FOXBOROUGH, Mass. -- Philadelphia Eagles cornerback Nnamdi Asomugha was on a conference call with the New England media this week -- one that old friend Asante Samuel punted on being a part of, in advance of his first regular-season meeting with his old team Sunday -- when the former Patriots cornerback came up.
Asomugha chuckled as a voice in the background -- maybe even belonging to Samuel -- could be heard interjecting.
"He's a funny guy," Asomugha said. " I don't know how he was when he was over there with you guys, but here he's just been loud and the guy that's always running around yelling something or doing something where everyone is watching him and stuff like that. It's fun being around him."
Oh, to be sure, there were fun times for Samuel in New England. His final year with the Patriots might have been his finest, as he earned the first of what has become four consecutive Pro Bowl honors and aided New England in putting together a 16-0 regular-season record.
But things didn't end so well. The last (and lasting) image most Patriots fans have of the ball-hawking Samuel is a potential interception clanging off his hands with little more than a minute to play in Super Bowl XLII against the New York Giants. You know how that ended.
When free agency opened less than a month later, Samuel was gone, racing off like he had just snared an interception after signing a six-year, $57 million pact to join the Eagles. He took his two Super Bowl rings and his 22 jersey number's worth of regular-season interceptions with him, and never quite looked back.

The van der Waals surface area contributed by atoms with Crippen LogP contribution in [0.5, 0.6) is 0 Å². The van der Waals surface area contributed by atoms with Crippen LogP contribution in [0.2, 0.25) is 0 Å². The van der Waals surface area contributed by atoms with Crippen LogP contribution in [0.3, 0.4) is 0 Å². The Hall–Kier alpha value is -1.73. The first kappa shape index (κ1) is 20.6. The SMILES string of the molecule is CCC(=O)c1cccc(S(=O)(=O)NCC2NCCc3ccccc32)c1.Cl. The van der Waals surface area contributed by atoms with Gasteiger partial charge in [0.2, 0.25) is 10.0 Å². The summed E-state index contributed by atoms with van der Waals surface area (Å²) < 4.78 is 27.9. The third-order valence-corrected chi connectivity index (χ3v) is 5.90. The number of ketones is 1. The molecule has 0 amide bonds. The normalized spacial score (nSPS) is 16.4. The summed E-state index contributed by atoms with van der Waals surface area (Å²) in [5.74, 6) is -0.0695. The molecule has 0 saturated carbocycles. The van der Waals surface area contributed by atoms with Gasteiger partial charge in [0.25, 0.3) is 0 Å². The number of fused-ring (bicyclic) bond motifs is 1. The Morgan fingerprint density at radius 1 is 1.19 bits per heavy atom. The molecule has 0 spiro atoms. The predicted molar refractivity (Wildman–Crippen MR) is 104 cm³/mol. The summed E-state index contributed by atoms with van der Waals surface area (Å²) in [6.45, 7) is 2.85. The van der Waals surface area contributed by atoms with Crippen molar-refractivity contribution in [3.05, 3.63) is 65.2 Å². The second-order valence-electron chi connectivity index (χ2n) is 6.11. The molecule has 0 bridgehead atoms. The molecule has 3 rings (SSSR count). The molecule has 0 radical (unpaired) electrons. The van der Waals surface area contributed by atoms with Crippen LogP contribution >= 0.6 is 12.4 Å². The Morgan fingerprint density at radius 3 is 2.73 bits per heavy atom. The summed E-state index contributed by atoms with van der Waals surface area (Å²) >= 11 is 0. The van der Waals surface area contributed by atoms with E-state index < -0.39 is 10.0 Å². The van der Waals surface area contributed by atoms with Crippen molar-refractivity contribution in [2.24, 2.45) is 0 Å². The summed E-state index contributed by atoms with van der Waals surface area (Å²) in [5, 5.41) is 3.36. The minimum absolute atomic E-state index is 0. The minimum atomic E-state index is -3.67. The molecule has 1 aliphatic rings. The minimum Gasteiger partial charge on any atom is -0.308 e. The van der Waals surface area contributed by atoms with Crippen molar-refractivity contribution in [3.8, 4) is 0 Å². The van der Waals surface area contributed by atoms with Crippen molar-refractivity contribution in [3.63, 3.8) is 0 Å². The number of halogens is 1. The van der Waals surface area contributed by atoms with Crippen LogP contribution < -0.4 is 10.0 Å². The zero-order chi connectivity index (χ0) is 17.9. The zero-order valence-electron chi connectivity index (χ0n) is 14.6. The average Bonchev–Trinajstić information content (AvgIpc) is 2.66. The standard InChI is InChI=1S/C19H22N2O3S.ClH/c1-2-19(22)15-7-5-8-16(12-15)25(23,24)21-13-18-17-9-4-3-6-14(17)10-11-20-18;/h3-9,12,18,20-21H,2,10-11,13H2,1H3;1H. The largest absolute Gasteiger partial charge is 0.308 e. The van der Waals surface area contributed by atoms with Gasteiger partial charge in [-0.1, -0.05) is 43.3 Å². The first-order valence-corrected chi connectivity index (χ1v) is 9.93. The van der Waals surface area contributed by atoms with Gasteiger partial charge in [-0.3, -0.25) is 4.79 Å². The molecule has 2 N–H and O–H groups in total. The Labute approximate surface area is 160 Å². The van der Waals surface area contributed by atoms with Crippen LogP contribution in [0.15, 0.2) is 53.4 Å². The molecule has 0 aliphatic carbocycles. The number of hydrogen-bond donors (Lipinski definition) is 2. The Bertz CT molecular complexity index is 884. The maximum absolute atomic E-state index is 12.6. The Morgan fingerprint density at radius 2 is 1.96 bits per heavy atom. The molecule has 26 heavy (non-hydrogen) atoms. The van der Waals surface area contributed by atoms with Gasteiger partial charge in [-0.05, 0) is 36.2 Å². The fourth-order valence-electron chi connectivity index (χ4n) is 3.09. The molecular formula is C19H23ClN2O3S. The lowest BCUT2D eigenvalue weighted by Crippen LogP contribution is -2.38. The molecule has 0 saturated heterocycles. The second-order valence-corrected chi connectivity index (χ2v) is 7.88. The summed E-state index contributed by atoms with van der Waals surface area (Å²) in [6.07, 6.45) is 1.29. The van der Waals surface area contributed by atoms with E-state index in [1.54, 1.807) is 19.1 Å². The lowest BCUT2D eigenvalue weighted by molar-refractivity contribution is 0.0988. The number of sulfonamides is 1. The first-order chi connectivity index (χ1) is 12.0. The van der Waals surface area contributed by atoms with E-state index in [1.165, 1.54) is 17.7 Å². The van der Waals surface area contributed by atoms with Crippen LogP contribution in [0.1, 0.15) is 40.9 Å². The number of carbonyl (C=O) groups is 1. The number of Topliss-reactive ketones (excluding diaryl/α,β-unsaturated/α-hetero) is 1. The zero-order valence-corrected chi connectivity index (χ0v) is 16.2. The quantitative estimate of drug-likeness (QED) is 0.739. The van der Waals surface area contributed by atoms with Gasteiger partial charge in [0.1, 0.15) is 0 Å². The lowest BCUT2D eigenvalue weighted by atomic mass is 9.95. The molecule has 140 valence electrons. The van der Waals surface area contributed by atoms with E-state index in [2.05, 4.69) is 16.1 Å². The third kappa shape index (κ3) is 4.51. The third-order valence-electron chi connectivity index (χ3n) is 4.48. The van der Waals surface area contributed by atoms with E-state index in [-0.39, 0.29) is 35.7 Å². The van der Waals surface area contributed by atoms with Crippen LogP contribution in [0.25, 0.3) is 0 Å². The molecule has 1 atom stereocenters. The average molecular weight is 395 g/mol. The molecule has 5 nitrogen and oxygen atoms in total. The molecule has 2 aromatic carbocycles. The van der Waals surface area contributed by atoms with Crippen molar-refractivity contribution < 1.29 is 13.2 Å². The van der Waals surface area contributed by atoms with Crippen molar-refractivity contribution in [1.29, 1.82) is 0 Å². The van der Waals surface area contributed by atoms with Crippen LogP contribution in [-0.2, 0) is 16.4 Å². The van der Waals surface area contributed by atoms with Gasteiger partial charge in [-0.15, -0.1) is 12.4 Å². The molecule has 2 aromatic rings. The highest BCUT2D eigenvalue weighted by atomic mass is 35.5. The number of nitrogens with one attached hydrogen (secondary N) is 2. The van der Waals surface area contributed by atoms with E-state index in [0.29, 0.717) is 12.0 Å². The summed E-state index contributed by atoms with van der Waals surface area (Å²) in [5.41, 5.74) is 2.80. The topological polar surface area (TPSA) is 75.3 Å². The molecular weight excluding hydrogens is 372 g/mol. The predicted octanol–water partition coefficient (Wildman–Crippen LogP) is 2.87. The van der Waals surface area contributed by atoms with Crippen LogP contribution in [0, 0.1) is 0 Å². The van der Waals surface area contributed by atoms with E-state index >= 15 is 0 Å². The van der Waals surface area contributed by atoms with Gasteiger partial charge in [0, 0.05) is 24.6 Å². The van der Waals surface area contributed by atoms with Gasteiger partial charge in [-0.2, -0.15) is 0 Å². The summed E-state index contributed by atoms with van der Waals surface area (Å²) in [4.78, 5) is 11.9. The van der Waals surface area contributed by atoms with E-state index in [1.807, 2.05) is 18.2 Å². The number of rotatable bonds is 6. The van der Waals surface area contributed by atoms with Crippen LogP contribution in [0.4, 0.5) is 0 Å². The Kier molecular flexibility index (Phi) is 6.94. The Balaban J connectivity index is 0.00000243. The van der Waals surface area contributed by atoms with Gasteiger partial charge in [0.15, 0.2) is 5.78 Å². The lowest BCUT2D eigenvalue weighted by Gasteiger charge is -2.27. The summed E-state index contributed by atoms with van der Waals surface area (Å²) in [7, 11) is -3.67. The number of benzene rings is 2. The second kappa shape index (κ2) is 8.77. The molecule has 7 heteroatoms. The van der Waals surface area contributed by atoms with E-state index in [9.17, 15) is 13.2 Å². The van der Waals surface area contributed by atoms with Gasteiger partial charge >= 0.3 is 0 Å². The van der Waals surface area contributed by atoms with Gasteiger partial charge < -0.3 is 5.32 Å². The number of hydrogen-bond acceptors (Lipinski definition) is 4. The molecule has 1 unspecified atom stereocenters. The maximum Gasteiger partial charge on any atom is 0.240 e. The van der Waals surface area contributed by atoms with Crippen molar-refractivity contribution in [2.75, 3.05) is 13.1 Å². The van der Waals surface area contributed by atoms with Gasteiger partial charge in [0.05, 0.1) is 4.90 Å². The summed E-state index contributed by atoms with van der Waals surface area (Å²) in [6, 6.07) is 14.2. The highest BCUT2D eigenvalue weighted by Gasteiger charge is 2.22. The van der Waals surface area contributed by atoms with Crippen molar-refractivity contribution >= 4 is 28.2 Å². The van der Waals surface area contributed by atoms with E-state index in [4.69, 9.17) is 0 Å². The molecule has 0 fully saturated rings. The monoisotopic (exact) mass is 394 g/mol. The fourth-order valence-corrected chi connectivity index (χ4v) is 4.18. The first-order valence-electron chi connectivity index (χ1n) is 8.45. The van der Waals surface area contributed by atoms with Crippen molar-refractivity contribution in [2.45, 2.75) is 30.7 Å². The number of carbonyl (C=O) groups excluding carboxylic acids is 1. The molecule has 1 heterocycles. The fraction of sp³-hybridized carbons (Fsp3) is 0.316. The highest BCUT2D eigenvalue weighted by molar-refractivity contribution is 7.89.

Yes, the two sides crossed paths in the 2008 preseason, but this is the first regular-season meeting in the nearly four years that have passed. When the Patriots watch film of 30-year-old Samuel with his new team, they see one thing: the same old Asante.
"He looks like we've seen him for many years," Patriots coach Bill Belichick said. "I think we know you have to be careful throwing around him because he's very instinctive, he's got good ball skills, he's got good quickness. You just have to be careful. [Patriots quarterback] Tom [Brady] has thrown against him hundreds of times. I think he has a good feel for what it's like to play against him."
There's little doubt of that. Both Brady and Samuel brought up their practice battles this week, with Samuel suggesting that he got the better of some of those battles.
"I'd see him get red in the face and the neck when I was getting the best of him in practice," Samuel told reporters in Philadelphia. "He's a die-hard competitor, a true soldier, true warrior, a lot of heart. You love to play with a guy like that. We had some great competitions in practice."
Said Brady: "He makes a lot of plays and he always has made a lot of plays. He's a great player and I loved playing against him because I thought he really brought the best out in our receivers and our passing game. He's always a threat to intercept the ball. As a quarterback, you're always paying attention to those guys. He does it as well as anybody that I've ever played against."
Both sides have endured their bumps since the split. The Patriots haven't won a playoff game since Samuel's departure, while his own streak of being in the playoffs every season since he came into the league is in jeopardy, with the Eagles sitting at 4-6 entering Sunday's game.